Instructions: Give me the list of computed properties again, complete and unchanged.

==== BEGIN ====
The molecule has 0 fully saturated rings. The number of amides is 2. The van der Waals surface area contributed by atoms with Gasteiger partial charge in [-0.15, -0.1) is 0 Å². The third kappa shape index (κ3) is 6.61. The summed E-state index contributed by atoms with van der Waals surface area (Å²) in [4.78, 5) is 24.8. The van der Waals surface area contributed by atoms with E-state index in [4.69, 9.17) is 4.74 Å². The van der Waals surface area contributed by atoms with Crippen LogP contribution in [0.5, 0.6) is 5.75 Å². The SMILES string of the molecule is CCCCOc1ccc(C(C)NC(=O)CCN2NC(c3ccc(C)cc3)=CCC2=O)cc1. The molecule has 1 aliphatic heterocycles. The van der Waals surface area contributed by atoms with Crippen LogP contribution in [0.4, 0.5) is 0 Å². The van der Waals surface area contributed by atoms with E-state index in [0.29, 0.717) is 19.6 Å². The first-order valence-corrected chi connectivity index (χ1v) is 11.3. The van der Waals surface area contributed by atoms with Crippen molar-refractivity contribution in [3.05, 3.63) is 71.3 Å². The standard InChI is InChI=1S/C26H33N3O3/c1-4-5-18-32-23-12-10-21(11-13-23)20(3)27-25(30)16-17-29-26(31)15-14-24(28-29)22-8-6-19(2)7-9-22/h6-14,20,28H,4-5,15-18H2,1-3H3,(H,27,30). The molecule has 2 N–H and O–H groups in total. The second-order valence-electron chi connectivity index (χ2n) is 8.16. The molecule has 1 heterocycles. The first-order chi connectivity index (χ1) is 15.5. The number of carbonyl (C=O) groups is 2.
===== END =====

The molecule has 0 fully saturated rings. The number of amides is 2. The van der Waals surface area contributed by atoms with Gasteiger partial charge in [-0.15, -0.1) is 0 Å². The third kappa shape index (κ3) is 6.61. The summed E-state index contributed by atoms with van der Waals surface area (Å²) in [4.78, 5) is 24.8. The van der Waals surface area contributed by atoms with E-state index in [4.69, 9.17) is 4.74 Å². The van der Waals surface area contributed by atoms with Crippen LogP contribution in [0.5, 0.6) is 5.75 Å². The SMILES string of the molecule is CCCCOc1ccc(C(C)NC(=O)CCN2NC(c3ccc(C)cc3)=CCC2=O)cc1. The molecule has 1 aliphatic heterocycles. The van der Waals surface area contributed by atoms with Crippen LogP contribution in [0.4, 0.5) is 0 Å². The van der Waals surface area contributed by atoms with E-state index in [0.29, 0.717) is 19.6 Å². The first-order valence-corrected chi connectivity index (χ1v) is 11.3. The van der Waals surface area contributed by atoms with Crippen molar-refractivity contribution in [3.05, 3.63) is 71.3 Å². The standard InChI is InChI=1S/C26H33N3O3/c1-4-5-18-32-23-12-10-21(11-13-23)20(3)27-25(30)16-17-29-26(31)15-14-24(28-29)22-8-6-19(2)7-9-22/h6-14,20,28H,4-5,15-18H2,1-3H3,(H,27,30). The molecule has 2 N–H and O–H groups in total. The second-order valence-electron chi connectivity index (χ2n) is 8.16. The molecule has 1 heterocycles. The first-order chi connectivity index (χ1) is 15.5. The number of carbonyl (C=O) groups is 2.